Area Forecast Discussion
National Weather Service Caribou ME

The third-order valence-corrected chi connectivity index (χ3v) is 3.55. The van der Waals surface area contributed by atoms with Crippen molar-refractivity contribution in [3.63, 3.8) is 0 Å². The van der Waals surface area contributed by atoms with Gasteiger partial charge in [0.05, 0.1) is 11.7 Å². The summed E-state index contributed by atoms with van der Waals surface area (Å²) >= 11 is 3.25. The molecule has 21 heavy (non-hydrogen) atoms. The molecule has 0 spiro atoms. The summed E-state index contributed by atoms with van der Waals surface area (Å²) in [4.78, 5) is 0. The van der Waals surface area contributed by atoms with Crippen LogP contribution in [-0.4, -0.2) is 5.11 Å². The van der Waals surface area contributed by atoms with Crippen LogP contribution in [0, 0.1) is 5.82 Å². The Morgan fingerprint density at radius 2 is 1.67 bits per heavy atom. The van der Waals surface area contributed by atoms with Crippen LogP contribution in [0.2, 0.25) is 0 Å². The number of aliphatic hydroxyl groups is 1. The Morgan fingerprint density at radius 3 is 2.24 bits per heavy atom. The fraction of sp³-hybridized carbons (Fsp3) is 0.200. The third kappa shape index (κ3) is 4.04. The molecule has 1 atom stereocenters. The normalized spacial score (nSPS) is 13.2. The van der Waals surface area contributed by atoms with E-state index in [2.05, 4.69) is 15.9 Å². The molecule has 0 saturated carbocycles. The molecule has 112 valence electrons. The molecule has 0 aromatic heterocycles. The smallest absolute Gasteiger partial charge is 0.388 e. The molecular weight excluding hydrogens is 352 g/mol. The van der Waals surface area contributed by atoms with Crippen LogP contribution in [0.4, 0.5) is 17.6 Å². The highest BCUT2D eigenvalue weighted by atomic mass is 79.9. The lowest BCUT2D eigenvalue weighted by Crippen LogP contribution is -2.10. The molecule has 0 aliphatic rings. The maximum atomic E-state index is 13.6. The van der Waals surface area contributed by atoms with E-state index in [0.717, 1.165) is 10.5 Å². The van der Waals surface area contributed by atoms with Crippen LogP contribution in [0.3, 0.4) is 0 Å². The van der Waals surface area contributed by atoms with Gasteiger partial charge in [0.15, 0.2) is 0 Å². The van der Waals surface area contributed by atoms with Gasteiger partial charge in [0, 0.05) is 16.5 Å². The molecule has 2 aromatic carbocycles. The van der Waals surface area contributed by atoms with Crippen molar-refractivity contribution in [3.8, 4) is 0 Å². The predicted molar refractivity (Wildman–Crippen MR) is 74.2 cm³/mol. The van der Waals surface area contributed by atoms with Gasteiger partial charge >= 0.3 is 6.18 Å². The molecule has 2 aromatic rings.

1017 PM EST Thu Dec 29 2016 .SYNOPSIS... Low pressure developing off of the Delmarva this afternoon will rapidly intensify as it lifts into the Gulf of Maine tonight. It will cross central sections of the state overnight. A weak area of low pressure will cross the region Saturday night into Sunday morning. && .NEAR TERM /THROUGH FRIDAY/... Update 10:15 pm: Have raised snow accumulation for zone 15 to the north of Bangor based on developing banding and for zone 32 based on latest expected storm track. Will extend winter storm warnings into both of these zones. Sfc low developed this mrng off the Delmarva and has dropped 10mb in 4 hrs. Greatest pressure falls are centered to the northeast of the low cntr and over Nantucket MA at this time. Latest RUC and NAM are slightly too weak with sfc low as of 18z this aftn. Snow has mvd into wrn parts of CWA this aftn and wl continue thru the ovrngt. Hires models are hinting that sfc low wl mv acrs Houlton by 12z Fri, dropping an average of 22-24 mb in 12 hours. This is in agreement with NAM and GEM. Latest GFS tracks low west while EC tracks the low east, thus have gone with the compromise and hv allowed for low to mv ovr Houlton Fri mrng. This keeps all snow north of a Dover- Foxcroft to Danforth line. Warm air wl be drawn in on strong srly flow ovrngt switching pcpn ovr to rain as far north as Bangor to Calais this evng. Locations in the Upper Penobscot Vly will likely see a rain-snow mix tonight. May see svrl hours of sleet in southeast Aroostook for a time right around daybreak, enough to drop the snow totals but still retaining warning amnts. Snow should be fairly close to a 10:1 ratio and hv reduced areas of blowing snow back to patchy for the overnight. As low tracks north thru the state, expect gusty east winds thru midnight to near 30 MPH. Winds will back around to the northwest as the low slides into New Brunswick toward morning with gusts increasing to near 35 MPH in the afternoon. This may result in scattered power outages through tomorrow. Further to the south, coastal zones will likely see SW winds exceed 40 MPH around midnight and into the morning hours therefore will continue with High Wind Warning. Expect temps to rise during the course of the nighttime hours tonight before dropping acrs the nw after 07z as low tracks acrs cntrl sxns. Lopres wl pull twd the Gaspe Peninsula tomorrow aftn with snow showers ending drg the aftn. && .SHORT TERM /FRIDAY NIGHT THROUGH SUNDAY NIGHT/... The models are in good agreement through the period. A low tracking northeast across eastern Quebec will bring a few lingering snow showers to northern Maine early in the period. By Saturday morning higher pressure will briefly ridge into the area, another frontal system will move into southwestern Maine Saturday afternoon. Saturday evening the warm front will across western Maine into Downeast Maine. The frontal system will track across the state overnight and by Sunday morning the front will be along the Maine and New Brunswick border. Higher pressure will once again build across the region, as the front moves into New Brunswick and will remain through the end of the period. Loaded a blend of the GFS/GEM/NAM/ECMWF to smooth out the minor differences in the models. Loaded NAWAVE4 for seas in the coastal waters. Loaded windgust by factor tool. For QPF used GFS. && .LONG TERM /MONDAY THROUGH THURSDAY/... The extended models are in good general agreement, a low over the Gulf of St Lawrence may bring a few lingering snowshowers to northern Maine otherwise higher pressure will build across the area. The GFS and ECMWF differ about 6 hrs on timing of the next system moving into western Maine. The GFS moves it in around 2 AM Tuesday morning, the ECMWF around 8 AM. Both models move it to the central portions of the state by mid day, and slowly moves it through the state. Finally moving it to New Brunswick Wednesday afternoon, higher pressure will briefly build in, but will be moved out Wednesday evening as a secondary cold front moves through the state. By Thursday morning the front will be east of the area. High pressure will ridge across the area and will remain through the end of the period. Loaded a blend to smooth out the minor differences in the models. Loaded NAWAVE4 for seas in the coastal waters. Loaded windgust by factor tool. && .AVIATION /03Z FRIDAY THROUGH TUESDAY/... NEAR TERM: MVFR restrictions will give way to IFR this evening as pcpn moves in from the west. Snow expected for terminals north of HUL. May see several hours of -SNPL at HUL around daybreak. BGR will likely see -RASN after 00z then becoming -RA overnight before going back to -SHSN after 12z. BHB will see -RA remainder of TAF valid time. LLWS expected after 00z through 09z tonight as southeast winds increase to between 45-50kts out of the southeast. Confidence too low to include at BGR. SHORT TERM: VFR conditions with a few lingering snowshowers across northern Maine early in the period. IFR conditions in snow will move across the region from the Saturday night into Sunday morning. VFR conditions will return to the area by early afternoon Sunday and will remain through early morning Tuesday. Conditions will deteriorate to IFR in snow at all sites by late morning Tuesday and will remain IFR through the end of the period. && .MARINE... NEAR TERM: Storm warnings will be in effect this evening through tomorrow afternoon. Seas will range from 12-20 feet in swrly swell. SHORT TERM: A small craft warning will be in effect through the period with near gale force winds early. Winds and seas will subside below SCA briefly early Sunday evening, however will build again above SCA by late evening. && .TIDES/COASTAL FLOODING... Splashover is possible tonight around the time of high tide. High tide at Bar Harbor is 1107 pm tonight. A storm surge of 1-2 feet is possible. The astronomical tides are not all that high, but some minor splash over is possible around the time of high tide. Minor splash over is also possible around the time of high tide Friday morning. A coastal flood advisory has been issued for the high tide late this evening. && .CAR WATCHES/WARNINGS/ADVISORIES... ME...Winter Storm Warning until noon EST Friday for MEZ002-005-006- 011-015-032. Winter Storm Warning until 4 PM EST Friday for MEZ001-003-004- 010-031. Winter Weather Advisory until 7 AM EST Friday for MEZ016-017. High Wind Warning until 1 PM EST Friday for MEZ029-030. Coastal Flood Advisory until 1 AM EST Friday for MEZ029-030. MARINE...Storm Warning until noon EST Friday for ANZ050>052. && $$ Near Term...Mignone